The case of New York lawyer Raphael Golb was bizarre from the start. It was a fight over scholarship, with Golb going underground when his father, a University of Chicago professor, was frozen out of the scholarly conversation about the Dead Sea Scrolls. It was a ridiculous case to try.
Remember those funny parodies, where wags would scarf up names like Eric Holder and post all manner of things that would be very embarrassing, but for the fact that everyone knew them to be a game played by online jokesters? Not so funny now, eh? Of course, Eric Holder isn’t Lawrence Schiffman, and would likely laugh at the meme. Schiffman apparently can’t take a joke.
The bad news is, Raphael Golb was convicted.
A scholar’s son was convicted Thursday of using online aliases to harass and discredit his father’s detractors in a heated academic debate over the origins of the Dead Sea Scrolls.
A Manhattan jury found Raphael Golb guilty of 30 counts against him, including identity theft, forgery and harassment. He was acquitted of one count of criminal impersonation.
Stupid thing to do? Absolutely, but consider its implications for all the rest of the comedians, the angry people, the snarks, the jokesters. This is your boat, kids. But what about the harm, you ask? Doesn’t impersonation require that there be some damage, some monetary gain, something?
District Attorney Cyrus R. Vance said stealing money isn’t the only type of identity fraud.
“Using fictitious identities to impersonate victims is not what open academic debate seeks to foster,” he said.
Say what? Cy, good buddy, those two statements don’t go together. You aren’t the arbiter of academic debate, and there’s no crime of unfostering. Identity fraud requires that something be stolen, that someone be harmed. When we do away with harm, and substitute empty rhetoric in its place, all the really funny jokesters are just as guilty. And there are a lot of really funny (though some are brutal as well) people on the internet.
My old friend Ron Kuby, Golb’s lawyer, is of the view that there was much to be desired about the trial; legal issues that were put off to trial, then never actually decided because Judge Carol Berkman said she had already denied them. The whole First Amendment aspect of the case fell through the cracks this way. I can’t say for sure, but I don’t think Judge Berkman has a facebook page. Ron wasn’t impressed by the alleged harm done here.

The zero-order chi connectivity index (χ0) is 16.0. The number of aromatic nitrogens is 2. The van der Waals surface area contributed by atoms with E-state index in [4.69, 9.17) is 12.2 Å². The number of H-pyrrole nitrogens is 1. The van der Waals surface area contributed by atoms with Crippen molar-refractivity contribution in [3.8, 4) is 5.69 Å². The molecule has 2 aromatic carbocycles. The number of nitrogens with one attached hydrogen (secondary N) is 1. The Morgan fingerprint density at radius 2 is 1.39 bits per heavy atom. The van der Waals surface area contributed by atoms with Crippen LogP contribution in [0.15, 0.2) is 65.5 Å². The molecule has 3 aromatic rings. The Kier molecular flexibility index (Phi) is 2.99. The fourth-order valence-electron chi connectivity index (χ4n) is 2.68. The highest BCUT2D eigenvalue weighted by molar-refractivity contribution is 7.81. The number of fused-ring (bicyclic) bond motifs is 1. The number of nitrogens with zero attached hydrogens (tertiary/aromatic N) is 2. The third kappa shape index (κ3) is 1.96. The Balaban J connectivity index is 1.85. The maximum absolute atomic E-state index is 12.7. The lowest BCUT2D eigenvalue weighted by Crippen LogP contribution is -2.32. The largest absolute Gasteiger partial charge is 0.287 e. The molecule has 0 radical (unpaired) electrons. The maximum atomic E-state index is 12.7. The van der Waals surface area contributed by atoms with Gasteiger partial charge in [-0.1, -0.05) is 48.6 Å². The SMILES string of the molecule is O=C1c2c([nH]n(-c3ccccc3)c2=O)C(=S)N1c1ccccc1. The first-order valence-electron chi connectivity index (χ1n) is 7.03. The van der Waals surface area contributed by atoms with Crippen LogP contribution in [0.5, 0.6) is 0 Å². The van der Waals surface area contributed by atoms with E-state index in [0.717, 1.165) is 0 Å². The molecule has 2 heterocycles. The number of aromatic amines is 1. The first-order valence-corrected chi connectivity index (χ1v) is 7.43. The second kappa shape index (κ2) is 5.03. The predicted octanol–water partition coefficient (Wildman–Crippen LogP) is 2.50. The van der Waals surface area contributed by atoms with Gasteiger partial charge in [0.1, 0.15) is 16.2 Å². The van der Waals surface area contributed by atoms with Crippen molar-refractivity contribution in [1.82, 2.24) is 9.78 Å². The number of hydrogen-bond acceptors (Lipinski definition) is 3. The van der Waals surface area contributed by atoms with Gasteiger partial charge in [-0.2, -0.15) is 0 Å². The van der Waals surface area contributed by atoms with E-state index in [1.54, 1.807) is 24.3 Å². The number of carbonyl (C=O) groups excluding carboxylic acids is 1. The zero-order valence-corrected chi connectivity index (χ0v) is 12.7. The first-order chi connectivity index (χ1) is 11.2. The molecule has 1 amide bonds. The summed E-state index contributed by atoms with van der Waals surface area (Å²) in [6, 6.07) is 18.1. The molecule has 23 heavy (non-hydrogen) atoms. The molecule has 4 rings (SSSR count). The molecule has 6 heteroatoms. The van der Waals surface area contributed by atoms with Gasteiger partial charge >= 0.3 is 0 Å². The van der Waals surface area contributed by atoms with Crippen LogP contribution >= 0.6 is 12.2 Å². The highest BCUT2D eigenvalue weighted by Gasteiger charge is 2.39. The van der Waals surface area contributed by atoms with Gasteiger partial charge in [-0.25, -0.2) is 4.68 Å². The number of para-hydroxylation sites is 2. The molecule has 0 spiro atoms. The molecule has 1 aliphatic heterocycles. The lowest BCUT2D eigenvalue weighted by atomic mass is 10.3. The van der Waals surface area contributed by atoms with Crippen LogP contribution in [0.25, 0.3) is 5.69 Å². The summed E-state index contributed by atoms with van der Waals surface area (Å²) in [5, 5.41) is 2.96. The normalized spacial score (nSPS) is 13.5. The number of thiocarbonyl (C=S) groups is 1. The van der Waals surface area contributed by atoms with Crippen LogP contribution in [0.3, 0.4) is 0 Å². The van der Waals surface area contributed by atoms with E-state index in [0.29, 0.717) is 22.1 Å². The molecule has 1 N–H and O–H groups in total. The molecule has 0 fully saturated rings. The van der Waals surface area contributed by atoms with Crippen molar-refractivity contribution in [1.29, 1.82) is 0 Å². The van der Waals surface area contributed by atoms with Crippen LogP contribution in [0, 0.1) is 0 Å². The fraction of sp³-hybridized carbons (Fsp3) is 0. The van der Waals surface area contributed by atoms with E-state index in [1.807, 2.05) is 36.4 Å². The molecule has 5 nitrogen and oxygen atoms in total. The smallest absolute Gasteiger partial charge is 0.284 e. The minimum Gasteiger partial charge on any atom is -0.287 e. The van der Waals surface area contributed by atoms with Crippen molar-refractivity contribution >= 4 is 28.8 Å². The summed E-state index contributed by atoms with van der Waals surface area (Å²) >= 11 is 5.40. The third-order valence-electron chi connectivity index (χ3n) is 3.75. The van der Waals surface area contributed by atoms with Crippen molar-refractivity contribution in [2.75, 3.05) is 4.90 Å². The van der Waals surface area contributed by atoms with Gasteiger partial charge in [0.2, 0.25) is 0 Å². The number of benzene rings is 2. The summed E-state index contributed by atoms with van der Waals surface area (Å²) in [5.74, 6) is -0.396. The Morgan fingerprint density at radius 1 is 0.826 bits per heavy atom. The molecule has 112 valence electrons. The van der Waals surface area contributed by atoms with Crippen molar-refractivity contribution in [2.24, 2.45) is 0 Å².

“Today what happened was the district attorney of New York County and the trial court made hurting somebody’s feelings a criminal act,” defense lawyer Ronald Kuby said. “In New York, hurting people’s feelings or being annoying is not a crime. We call that Monday.”
Or Friday, as the case may be.
Much like the Lori Drew prosecution, ultimately tossed for lack of a crime, this was a case that should never have been prosecuted. NYU professor Lawrence Schiffman, the putative victim of Golb’s impersonation, claimed that he didn’t want Golb prosecuted. Yet after the verdict, he has this to say:
He said in a statement Thursday that he was appreciative of the work on the case.
“Let us hope that the field of Dead Sea Scrolls research can get back to its real business — interpreting the ancient scrolls and explaining their significance for the history of Judaism and the background of early Christianity,” he said.
He’s disgraced himself amongst the Dead Sea Scroll scholars by using a criminal prosecution to shut down his most vocal critic. He’s now disgraced himself again within the academic community by ignoring that the issue arose from his having shut out Norman Golb from the scholarly dialogue, even denying Golb access to the scrolls lest he find something that undercuts Schiffman’s claims.
For those of us less concerned with the Dead Sea Scrolls per se (though who isn’t, really), the implications of this conviction are broad and disastrous. If playing with a sockpuppet on the internet, no harm done beyond some hurt feelings, is enough to land you in prison, we’ve got a lot of potential felons out there taking some major risks for a few laughs or to get the upper hand in an argument.
The rough and tumble of the internet is no longer an issue of free speech, but hurt feelings. Read it and weep. We are all in some serious trouble now.